Prompters are highly skilled musicians. To be successful in the role you need to know the opera inside out, have outstanding musicality, sense of tempo, timing, tact and a cool head in a crisis. Also fluency in Italian and other staple repertory languages is preferred. In fact, many young conductors use the prompter's box as a training ground for their future career, as both prompting and conductors use similar techniques.

'Prompting is something you have to do if you want to be a conductor', says up-and-coming conductor and former Jette Parker Young Artist Jonathan Santagada. 'It’s like conducting off-stage. If you want to be an opera conductor you need these skills in your bag. Otherwise you don’t understand the machine, because opera is so big and so complex. So it’s important to do these difficult jobs so that you’re ready.’

Prompters are involved in the whole rehearsal process to get to know the singers and learn the conductor’s interpretation of the music. It also gives them a chance to study the singers’ weakness so they can anticipate mistakes and coach accordingly. But as any prompter will tell you, if a singer hasn’t learnt their part properly no amount of prompting can save their performance.

Still, in many opera houses around the world, prompting is still a full-time position treasured by the people who do it. And despite the long hours and cramped conditions, it's easy to see why: ‘You build a special relationship with the singers because they trust you. It’s quite something', says Santagada. 'You laugh or cry along and ultimately feel part of the show.’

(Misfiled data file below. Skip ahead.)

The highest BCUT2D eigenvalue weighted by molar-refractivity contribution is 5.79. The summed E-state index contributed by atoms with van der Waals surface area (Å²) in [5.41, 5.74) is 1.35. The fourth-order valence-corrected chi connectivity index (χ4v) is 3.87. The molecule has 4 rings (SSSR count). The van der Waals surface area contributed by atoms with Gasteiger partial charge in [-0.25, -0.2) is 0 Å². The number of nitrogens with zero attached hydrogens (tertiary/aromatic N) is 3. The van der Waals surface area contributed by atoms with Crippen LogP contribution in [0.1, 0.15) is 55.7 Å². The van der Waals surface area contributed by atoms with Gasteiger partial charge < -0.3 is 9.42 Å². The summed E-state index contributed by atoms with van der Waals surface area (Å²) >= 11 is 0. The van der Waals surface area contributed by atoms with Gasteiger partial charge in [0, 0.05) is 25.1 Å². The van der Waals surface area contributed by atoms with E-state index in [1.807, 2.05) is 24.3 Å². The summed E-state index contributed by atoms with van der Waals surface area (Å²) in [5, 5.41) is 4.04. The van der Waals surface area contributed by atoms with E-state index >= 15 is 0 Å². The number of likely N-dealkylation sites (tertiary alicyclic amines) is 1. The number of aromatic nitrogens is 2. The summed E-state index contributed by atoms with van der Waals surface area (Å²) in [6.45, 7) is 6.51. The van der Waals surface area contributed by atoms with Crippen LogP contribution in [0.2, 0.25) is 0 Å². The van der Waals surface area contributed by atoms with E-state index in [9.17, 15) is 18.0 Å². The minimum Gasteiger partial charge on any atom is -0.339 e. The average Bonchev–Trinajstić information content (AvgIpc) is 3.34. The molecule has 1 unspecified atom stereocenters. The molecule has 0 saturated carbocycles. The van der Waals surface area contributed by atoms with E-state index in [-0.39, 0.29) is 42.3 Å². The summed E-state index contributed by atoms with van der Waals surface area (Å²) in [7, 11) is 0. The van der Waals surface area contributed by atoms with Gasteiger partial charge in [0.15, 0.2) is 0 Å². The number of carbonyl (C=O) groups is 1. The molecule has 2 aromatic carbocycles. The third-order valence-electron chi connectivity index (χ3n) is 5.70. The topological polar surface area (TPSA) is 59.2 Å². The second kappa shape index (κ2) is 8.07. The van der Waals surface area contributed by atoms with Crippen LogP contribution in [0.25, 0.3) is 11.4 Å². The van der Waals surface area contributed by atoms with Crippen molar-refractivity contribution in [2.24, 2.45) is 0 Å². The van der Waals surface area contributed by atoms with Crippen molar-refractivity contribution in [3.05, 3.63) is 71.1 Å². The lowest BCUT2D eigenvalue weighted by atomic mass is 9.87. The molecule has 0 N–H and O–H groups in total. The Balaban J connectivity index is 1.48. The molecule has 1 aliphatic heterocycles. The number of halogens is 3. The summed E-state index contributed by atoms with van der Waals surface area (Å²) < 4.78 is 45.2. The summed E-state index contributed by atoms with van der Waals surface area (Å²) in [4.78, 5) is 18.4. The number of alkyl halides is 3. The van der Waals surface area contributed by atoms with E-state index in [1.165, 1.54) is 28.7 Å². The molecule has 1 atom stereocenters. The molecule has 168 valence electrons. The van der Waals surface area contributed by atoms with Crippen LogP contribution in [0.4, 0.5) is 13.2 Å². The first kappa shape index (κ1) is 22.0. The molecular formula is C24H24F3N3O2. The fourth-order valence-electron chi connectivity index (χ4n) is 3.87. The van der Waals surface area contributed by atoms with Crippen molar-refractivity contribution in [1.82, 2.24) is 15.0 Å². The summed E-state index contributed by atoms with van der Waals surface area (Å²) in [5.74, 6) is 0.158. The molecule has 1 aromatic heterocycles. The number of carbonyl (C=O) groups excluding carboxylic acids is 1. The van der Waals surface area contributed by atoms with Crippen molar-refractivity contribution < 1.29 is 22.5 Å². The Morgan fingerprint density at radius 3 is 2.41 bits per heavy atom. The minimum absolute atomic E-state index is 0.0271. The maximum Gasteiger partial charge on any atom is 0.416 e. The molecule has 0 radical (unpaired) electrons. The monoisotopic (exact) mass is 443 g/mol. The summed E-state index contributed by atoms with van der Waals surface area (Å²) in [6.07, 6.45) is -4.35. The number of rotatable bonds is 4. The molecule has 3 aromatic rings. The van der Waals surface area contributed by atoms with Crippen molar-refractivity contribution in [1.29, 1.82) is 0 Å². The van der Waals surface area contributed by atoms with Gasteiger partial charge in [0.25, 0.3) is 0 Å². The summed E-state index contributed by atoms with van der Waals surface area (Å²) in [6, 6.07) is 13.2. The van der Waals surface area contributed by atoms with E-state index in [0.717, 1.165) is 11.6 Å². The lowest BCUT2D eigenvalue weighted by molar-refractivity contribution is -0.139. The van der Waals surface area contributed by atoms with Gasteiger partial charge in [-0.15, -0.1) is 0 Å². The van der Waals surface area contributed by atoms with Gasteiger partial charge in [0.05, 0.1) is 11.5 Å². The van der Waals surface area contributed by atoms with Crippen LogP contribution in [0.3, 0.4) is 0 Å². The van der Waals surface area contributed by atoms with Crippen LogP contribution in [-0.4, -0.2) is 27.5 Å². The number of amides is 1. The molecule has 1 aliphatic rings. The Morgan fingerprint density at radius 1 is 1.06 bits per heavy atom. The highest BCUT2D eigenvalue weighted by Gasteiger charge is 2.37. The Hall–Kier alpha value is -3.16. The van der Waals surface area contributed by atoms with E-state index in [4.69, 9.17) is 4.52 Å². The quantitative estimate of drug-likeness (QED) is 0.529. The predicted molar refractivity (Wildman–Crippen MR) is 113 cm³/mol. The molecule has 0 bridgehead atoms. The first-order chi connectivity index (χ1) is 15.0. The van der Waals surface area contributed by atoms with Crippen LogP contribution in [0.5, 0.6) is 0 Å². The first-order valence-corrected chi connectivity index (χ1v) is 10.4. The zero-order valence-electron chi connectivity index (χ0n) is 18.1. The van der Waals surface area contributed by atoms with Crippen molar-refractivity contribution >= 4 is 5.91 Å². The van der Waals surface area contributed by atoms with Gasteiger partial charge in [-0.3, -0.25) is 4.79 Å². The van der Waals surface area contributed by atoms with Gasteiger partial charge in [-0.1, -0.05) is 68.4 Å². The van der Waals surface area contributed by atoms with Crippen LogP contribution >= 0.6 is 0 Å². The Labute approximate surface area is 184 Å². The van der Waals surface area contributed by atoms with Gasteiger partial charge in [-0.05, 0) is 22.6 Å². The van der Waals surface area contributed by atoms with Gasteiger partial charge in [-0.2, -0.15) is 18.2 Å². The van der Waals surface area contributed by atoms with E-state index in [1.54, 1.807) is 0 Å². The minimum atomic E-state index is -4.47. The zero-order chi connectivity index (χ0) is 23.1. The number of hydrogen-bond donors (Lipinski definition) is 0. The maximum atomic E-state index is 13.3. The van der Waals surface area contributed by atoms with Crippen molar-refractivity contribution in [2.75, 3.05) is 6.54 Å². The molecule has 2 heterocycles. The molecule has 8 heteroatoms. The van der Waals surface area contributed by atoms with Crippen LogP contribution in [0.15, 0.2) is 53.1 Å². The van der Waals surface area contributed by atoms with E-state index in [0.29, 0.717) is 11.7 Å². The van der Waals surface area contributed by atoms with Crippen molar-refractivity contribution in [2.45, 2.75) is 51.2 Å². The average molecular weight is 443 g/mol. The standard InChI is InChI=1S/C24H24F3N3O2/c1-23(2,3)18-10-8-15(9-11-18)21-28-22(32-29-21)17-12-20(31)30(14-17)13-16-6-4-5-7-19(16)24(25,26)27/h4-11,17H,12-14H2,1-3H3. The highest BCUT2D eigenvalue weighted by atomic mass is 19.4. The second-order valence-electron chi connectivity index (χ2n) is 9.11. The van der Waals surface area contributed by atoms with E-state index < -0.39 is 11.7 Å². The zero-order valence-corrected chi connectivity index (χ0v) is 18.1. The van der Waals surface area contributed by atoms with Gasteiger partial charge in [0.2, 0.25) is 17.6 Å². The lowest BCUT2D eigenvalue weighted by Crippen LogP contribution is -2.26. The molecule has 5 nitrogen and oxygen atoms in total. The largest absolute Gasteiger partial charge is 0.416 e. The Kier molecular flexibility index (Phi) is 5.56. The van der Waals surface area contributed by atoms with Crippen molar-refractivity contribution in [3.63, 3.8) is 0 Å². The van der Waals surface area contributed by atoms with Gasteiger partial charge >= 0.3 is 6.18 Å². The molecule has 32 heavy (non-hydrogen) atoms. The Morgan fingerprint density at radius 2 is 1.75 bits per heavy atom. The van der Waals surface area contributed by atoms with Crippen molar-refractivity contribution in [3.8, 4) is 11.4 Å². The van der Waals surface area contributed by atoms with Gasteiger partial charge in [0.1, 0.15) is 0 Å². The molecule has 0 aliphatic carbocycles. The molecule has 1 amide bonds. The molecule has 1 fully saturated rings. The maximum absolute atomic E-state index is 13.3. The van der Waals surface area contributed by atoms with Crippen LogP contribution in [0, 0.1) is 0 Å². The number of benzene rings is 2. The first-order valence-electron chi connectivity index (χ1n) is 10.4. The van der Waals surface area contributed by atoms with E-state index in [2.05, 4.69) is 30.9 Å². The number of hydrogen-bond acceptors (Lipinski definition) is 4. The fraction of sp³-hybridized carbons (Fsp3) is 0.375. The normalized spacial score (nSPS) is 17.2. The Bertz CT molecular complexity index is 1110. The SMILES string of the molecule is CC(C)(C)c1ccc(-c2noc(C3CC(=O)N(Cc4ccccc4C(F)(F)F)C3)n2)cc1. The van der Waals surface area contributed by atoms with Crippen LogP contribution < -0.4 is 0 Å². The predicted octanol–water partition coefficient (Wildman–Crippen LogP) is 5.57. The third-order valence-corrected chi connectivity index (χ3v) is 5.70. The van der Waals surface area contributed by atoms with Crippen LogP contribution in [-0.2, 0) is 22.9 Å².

For a close-up, money-can't-buy view, the prompter's position is unrivalled: 'You can feel everything. It’s like being on stage. You can really hear the singers breathing, struggling, everything. It’s incredible', says Santagada.

And at the end of the performance, although they're not part of the curtain call, the prompter may be rewarded for their marathon stint in a cramped, dusty box with the ultimate acknowledgement: the reflected applause of the singer they've coached through the previous three or four hours. If they're lucky, they may receive a hint of subtle applause or a blown kiss – a fitting public acknowledgement of a true hidden talent.

By Beata Bowes (Former Assistant Content Producer)

10 May 2017 at 11.28am

This article has been categorised Opera and tagged Backstage, coach, conducting, conductor, Jette Parker Young Artists, jobs, Jonathan Santagada, Musician, opera, opera buffa, prompter, prompting, rehearsals, ROH, singers, stage, stage design, The Royal Opera

This article has 16 comments

  1. Regina responded on 10 May 2017 at 6:16pm Reply